I remember seeing this one weekend years back, and really thought the story was cruel. The film portrays the custody battle of young socialite Gloria Vanderbilt, legend in the world of fashion design, and the possible ramifications of this emotional turmoil.
The thing that struck me about this movie was that it didn't feel like a movie. It was technically very competent, but didn't move well. There were props, there were costumes, there were sets, even one or two locations (though I seem to recall that most of the movie was comprised of interior shots), but there was little in terms of moving the story along, and less action.
Most of the film, from what I recall, was comprised of emotional vignettes. Like they were episodes out of a TV series as opposed to a feature film. Now that I've found this entry on the IMDb I understand that this was a made for TV movie, which makes a little more sense. Even so, not that I know that and it explains my viewing experience, I can't say that I would recommend this film nor call it good. It struck me as a movie made about a wealthy individual's childhood. A story that had emotional ups and downs, but otherwise wasn't much different than any other custody battle except that it involved the rich and famous.
And I guess that's what gets me about this film. For all of its gloss the basic tale wasn't anything more than a glitzed up version of "Kramer versus Kramer" or a made for TV movie thereof. We see suggestive tawdry details, but we're not really privy as to whether they're actually true or not. And that's the other thing that holds back this film; you don't know how much truth there is on either side of the trial. So, as a viewer, what do you do with that? I endured it, and sat through it, but to be exceedingly honest, I wish I had tuned it out.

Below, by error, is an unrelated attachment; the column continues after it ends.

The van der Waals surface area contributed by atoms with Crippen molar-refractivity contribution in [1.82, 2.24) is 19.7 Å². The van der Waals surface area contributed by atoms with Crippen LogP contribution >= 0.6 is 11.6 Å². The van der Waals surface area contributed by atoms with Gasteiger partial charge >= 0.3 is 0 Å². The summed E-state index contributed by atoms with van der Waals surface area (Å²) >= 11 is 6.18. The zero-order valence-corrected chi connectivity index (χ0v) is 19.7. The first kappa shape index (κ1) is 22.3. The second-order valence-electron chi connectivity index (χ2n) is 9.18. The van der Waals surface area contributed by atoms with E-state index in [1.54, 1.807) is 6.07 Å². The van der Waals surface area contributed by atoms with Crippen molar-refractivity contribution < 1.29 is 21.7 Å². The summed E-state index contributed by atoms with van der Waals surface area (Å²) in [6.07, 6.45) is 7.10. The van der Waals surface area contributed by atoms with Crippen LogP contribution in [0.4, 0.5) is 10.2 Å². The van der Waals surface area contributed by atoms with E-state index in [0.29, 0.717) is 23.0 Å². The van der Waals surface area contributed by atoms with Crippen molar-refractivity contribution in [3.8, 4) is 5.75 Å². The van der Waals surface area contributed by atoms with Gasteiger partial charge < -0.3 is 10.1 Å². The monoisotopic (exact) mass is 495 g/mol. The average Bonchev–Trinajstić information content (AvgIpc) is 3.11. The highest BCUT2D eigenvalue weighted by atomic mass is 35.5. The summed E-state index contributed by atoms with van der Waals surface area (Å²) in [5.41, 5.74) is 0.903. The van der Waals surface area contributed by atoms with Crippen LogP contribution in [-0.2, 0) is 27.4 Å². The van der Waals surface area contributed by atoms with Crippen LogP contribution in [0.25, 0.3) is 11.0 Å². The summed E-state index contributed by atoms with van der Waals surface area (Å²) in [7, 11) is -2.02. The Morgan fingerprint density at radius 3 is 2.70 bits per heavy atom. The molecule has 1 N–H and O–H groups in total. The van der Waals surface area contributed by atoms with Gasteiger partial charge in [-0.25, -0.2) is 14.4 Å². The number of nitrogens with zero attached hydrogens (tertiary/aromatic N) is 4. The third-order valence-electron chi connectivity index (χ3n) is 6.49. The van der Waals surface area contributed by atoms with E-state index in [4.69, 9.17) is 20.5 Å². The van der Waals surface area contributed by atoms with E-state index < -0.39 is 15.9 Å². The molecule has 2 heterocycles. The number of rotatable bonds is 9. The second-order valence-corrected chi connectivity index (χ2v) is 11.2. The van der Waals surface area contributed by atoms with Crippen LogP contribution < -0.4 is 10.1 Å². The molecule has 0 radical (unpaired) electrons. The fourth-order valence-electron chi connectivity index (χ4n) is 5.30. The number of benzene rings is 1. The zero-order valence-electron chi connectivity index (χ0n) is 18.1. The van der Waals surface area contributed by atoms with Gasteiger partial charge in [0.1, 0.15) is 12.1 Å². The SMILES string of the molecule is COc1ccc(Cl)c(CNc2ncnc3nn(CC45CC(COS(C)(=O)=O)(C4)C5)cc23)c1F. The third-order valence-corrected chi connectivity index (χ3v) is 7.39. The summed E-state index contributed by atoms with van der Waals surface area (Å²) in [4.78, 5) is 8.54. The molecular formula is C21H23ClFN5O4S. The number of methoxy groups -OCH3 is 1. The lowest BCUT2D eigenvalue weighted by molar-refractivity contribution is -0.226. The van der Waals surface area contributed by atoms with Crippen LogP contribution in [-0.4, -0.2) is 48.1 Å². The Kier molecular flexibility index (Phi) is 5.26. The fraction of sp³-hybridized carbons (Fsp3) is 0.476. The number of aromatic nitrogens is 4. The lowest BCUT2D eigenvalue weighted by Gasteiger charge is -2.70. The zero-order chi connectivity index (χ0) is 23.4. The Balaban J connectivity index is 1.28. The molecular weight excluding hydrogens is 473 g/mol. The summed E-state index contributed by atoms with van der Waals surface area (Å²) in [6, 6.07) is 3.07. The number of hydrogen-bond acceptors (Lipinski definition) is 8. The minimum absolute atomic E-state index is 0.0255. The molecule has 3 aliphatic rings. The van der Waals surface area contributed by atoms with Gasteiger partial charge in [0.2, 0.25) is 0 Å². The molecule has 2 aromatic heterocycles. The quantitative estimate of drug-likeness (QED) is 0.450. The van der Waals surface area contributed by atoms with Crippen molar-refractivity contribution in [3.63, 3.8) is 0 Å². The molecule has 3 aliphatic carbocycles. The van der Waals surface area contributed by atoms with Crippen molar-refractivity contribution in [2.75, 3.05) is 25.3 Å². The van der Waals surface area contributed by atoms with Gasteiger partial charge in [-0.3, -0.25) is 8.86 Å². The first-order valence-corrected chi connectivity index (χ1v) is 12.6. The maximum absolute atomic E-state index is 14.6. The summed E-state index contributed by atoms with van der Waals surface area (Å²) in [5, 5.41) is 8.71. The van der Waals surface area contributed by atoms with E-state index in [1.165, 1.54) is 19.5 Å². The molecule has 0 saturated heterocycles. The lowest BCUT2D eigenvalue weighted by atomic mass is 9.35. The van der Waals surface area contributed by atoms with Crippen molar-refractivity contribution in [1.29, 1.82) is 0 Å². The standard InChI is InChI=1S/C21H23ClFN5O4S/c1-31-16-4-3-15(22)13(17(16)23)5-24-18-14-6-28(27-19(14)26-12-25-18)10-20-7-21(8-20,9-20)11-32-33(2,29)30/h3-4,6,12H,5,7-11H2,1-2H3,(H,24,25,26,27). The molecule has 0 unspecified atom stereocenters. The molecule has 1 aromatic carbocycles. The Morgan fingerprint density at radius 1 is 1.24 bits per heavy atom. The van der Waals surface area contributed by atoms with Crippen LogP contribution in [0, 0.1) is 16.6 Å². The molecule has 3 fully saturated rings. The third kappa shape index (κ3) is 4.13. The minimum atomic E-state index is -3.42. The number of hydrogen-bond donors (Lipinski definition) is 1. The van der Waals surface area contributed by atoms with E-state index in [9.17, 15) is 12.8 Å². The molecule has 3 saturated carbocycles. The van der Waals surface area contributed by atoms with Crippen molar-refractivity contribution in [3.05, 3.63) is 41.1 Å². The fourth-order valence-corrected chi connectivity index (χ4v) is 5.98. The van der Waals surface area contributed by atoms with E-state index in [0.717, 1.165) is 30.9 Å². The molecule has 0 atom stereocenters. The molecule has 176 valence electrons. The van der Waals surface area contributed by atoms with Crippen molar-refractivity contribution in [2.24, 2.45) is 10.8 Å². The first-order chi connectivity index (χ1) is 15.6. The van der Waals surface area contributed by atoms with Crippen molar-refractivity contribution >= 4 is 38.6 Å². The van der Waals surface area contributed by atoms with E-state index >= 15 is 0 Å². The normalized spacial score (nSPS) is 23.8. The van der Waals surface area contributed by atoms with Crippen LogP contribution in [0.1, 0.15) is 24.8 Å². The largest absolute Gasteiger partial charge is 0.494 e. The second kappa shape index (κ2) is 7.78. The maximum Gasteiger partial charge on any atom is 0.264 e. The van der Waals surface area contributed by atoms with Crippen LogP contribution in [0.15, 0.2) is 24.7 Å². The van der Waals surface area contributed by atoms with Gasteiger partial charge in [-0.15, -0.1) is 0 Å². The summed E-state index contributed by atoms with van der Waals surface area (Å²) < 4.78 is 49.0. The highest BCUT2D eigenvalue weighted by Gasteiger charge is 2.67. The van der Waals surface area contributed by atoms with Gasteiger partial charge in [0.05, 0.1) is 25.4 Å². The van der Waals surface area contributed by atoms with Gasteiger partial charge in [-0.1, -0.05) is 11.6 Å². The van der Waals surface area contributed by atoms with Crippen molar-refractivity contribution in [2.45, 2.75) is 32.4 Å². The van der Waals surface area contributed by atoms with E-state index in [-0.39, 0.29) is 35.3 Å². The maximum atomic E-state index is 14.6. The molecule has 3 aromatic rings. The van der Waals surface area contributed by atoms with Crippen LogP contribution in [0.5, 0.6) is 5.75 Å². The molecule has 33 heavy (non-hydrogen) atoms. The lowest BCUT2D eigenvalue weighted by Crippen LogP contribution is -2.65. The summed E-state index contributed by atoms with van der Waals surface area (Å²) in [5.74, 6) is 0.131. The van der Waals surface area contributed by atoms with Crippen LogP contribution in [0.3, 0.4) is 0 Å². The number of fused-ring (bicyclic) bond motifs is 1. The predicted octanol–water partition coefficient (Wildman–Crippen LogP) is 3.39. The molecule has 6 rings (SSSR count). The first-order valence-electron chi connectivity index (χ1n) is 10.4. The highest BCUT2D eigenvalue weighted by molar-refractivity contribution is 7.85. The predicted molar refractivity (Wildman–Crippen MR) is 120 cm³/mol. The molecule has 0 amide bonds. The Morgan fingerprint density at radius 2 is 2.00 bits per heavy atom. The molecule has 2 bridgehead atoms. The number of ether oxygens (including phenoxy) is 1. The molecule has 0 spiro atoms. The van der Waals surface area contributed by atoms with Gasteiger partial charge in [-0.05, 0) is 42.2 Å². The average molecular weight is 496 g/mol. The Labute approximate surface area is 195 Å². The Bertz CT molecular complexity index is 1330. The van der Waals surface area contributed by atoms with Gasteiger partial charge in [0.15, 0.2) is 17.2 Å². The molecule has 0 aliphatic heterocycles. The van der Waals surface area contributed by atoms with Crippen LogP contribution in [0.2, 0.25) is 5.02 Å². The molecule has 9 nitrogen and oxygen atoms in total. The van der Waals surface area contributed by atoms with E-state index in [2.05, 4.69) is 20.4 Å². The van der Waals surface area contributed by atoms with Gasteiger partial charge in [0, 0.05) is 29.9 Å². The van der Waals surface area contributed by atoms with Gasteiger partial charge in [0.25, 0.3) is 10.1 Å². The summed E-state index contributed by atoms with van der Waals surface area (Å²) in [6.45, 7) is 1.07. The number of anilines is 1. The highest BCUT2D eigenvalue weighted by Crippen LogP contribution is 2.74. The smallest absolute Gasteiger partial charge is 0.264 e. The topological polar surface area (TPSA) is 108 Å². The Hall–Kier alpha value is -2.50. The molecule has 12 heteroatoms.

I can't recommend this film in any capacity unless you're into the whole custody battle thing, and like stories about rich and famous people's childhoods. It's visually rich in terms of the shots that are there, and you do sympathize with young Gloria as her family tears itself asunder, but if this had been a couple in a trailer park, or a couple living out in rural or mountainous America, would you still find it interesting? If it had been a couple in India, Bhutan, outer Mongolia, Portugal, Brazilian Amazon, would you still tune in and sit through it? Of course you wouldn't.
I saw it once, and once was enough. To be fair it's an okay movie for what it is, but the entire production felt like it could have been more in terms of material portrayed, as well as trimmed down in terms of length.
Give it a shot.
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